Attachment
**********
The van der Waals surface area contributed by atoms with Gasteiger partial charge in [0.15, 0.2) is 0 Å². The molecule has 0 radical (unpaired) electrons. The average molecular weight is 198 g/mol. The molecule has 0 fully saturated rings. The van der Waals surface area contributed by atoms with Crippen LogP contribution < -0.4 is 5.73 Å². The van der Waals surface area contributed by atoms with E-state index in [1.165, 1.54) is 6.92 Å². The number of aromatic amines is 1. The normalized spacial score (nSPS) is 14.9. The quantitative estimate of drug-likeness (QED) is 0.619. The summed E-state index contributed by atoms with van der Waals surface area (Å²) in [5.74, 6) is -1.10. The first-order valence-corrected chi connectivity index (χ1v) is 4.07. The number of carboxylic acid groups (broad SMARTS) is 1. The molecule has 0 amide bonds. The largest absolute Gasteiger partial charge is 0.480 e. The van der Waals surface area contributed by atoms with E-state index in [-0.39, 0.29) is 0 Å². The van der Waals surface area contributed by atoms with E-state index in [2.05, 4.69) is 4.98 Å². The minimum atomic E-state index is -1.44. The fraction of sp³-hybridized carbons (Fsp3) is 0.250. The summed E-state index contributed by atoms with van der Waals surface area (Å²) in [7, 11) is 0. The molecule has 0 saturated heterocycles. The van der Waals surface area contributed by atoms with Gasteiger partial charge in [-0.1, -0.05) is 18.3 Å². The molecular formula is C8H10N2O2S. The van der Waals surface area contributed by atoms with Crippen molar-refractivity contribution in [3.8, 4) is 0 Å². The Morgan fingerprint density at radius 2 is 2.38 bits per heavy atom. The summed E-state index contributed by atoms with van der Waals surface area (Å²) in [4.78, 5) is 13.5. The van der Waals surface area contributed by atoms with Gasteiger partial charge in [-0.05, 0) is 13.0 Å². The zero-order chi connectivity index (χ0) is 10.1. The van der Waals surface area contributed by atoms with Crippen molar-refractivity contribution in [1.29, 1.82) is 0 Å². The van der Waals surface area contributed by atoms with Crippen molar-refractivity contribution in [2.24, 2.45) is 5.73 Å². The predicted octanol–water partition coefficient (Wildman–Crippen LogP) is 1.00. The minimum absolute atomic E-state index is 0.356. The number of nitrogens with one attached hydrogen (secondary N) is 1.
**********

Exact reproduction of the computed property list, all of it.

The van der Waals surface area contributed by atoms with Gasteiger partial charge in [0.15, 0.2) is 0 Å². The molecule has 0 radical (unpaired) electrons. The average molecular weight is 198 g/mol. The molecule has 0 fully saturated rings. The van der Waals surface area contributed by atoms with Crippen LogP contribution < -0.4 is 5.73 Å². The van der Waals surface area contributed by atoms with E-state index in [1.165, 1.54) is 6.92 Å². The number of aromatic amines is 1. The normalized spacial score (nSPS) is 14.9. The quantitative estimate of drug-likeness (QED) is 0.619. The summed E-state index contributed by atoms with van der Waals surface area (Å²) in [5.74, 6) is -1.10. The first-order valence-corrected chi connectivity index (χ1v) is 4.07. The number of carboxylic acid groups (broad SMARTS) is 1. The molecule has 0 amide bonds. The largest absolute Gasteiger partial charge is 0.480 e. The van der Waals surface area contributed by atoms with E-state index in [-0.39, 0.29) is 0 Å². The van der Waals surface area contributed by atoms with E-state index in [2.05, 4.69) is 4.98 Å². The minimum atomic E-state index is -1.44. The fraction of sp³-hybridized carbons (Fsp3) is 0.250. The summed E-state index contributed by atoms with van der Waals surface area (Å²) in [7, 11) is 0. The molecule has 0 saturated heterocycles. The van der Waals surface area contributed by atoms with Gasteiger partial charge in [-0.1, -0.05) is 18.3 Å². The molecular formula is C8H10N2O2S. The van der Waals surface area contributed by atoms with Crippen molar-refractivity contribution in [3.8, 4) is 0 Å². The Morgan fingerprint density at radius 2 is 2.38 bits per heavy atom. The summed E-state index contributed by atoms with van der Waals surface area (Å²) in [4.78, 5) is 13.5. The van der Waals surface area contributed by atoms with Gasteiger partial charge in [-0.05, 0) is 13.0 Å². The zero-order chi connectivity index (χ0) is 10.1. The van der Waals surface area contributed by atoms with Crippen molar-refractivity contribution in [1.29, 1.82) is 0 Å². The van der Waals surface area contributed by atoms with Crippen molar-refractivity contribution in [2.24, 2.45) is 5.73 Å². The predicted octanol–water partition coefficient (Wildman–Crippen LogP) is 1.00. The minimum absolute atomic E-state index is 0.356. The number of nitrogens with one attached hydrogen (secondary N) is 1.